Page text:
What should be noted about birth certificates is their limitedness in establishing citizenship in Ghana. It has already been pointed out above that the laws of Ghana recognize five different means by which a person may become a citizen of Ghana. Birth is just one of the five ways of acquiring Ghanaian citizenship. Out of the five categories of citizens in Ghana, only those who are naturally born in Ghana and those children below seven years who are found in Ghana without parents, who qualify as citizens by birth. What this means is that it is only persons born in Ghana and those presumed to be born in Ghana, who can acquire birth certificates in Ghana.

By parity of reasoning, it can be said that not all citizens of Ghana have birth certificates issued in Ghana. It is also right to say that not even all citizens of Ghana qualify to acquire birth certificates in Ghana. This is because there are many citizens of Ghana who were neither born nor presumed to be born in Ghana. All persons who became citizens of Ghana by registration (marriage), naturalization and adoption do not qualify to hold Ghanaian birth certificates. As an example, a Togolese who becomes a citizen of Ghana either by adoption, registration (marriage) or naturalization has a Togo birth certificate. The evidence of that person’s citizenship is not a birth certificate, but a certificate of adoption, registration or naturalization, as the case may be. Therefore, it is preposterous to require that all citizens of Ghana should be allowed to produce birth certificate as a document of identification for voter registration.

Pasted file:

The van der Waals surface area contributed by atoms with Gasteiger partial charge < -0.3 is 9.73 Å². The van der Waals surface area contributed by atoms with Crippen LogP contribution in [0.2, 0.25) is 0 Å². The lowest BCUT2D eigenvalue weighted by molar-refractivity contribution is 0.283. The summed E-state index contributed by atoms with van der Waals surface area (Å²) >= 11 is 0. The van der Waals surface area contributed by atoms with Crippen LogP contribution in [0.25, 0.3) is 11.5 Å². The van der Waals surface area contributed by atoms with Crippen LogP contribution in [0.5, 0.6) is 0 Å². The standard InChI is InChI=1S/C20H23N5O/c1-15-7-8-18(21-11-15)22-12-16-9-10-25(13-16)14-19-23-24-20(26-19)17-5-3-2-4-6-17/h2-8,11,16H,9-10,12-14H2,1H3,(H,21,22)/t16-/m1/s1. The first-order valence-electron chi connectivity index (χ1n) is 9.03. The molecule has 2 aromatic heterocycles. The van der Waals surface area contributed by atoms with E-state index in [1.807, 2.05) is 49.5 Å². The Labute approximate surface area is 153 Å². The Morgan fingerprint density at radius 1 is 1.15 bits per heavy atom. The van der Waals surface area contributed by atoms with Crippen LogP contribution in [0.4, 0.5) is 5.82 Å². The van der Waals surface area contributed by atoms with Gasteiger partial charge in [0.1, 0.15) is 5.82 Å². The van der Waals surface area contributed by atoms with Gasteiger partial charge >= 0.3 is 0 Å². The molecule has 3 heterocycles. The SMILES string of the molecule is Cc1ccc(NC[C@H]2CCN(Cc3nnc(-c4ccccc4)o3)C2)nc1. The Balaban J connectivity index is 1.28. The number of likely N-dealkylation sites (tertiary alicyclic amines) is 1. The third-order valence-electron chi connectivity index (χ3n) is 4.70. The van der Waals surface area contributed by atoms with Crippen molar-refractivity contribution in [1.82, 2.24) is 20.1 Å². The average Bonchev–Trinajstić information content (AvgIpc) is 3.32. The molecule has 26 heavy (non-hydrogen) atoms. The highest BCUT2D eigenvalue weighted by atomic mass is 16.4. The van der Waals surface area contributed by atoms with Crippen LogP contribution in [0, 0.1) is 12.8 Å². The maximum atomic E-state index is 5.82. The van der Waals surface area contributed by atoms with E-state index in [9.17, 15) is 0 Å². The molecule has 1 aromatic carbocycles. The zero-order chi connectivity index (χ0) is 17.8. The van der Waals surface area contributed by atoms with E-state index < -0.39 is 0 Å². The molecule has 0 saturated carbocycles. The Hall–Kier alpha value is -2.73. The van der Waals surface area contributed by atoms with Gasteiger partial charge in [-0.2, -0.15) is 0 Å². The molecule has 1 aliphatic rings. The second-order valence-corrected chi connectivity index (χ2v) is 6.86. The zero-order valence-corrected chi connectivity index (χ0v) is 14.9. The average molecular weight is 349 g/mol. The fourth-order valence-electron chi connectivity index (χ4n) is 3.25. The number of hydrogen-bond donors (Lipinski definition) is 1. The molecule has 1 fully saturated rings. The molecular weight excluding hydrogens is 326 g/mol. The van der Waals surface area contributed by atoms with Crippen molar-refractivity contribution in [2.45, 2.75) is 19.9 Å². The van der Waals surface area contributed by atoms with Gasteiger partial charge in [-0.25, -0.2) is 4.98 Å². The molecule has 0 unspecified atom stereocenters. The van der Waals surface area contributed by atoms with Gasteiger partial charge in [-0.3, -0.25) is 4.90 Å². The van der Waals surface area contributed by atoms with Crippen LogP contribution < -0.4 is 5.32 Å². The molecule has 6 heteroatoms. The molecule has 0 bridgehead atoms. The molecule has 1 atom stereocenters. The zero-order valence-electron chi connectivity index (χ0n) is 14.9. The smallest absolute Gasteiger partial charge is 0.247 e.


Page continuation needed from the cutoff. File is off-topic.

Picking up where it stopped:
As far as identification for purpose of voter registration is concerned, a birth certificate is a document of limited relevance, in that it is not every Ghanaian citizen who has, or who can produce a birth certificate. Birth certificates are owned by only a cross-section of Ghanaian citizens, that is, those born in Ghana and those presumed to be born in Ghana. What we must all understand is that as far as the right to vote is concerned, the purpose of a national document of identification is to prove citizenship of the person seeking to be registered. That being so, only documents that qualify as proof of all the various categories of citizenship is acceptable. A birth certificate is not one of such documents. A birth certificate is not a national identification document that can support proof of citizenship of all Ghanaians. This is what the Supreme Court meant when it said a birth certificate “provides no evidence citizenship. It therefore does not satisfy the requirements of article 42 of the constitution.

Conclusion

For purposes of public elections it is always safe and important for the means of identification of voters to be general, and not one applicable to only a cross-section of the citizenry. This would ensure that no citizen is unduly disenfranchised. It is clear that a birth certificate is not a document of general application as far as proof of citizenship is concerned. Not every citizen of Ghana has a Ghanaian birth certificate. The Supreme Court was therefore right in holding that the non-inclusion of birth certificates as document of establishing citizenship in C.I. 126 does not violate the Constitution or any other law.

 

The author is a legal practitioner with the Adom Legal Consult in Sunyani, an author and a lecturer. You may send your comments, questions and corrections if any to [email protected]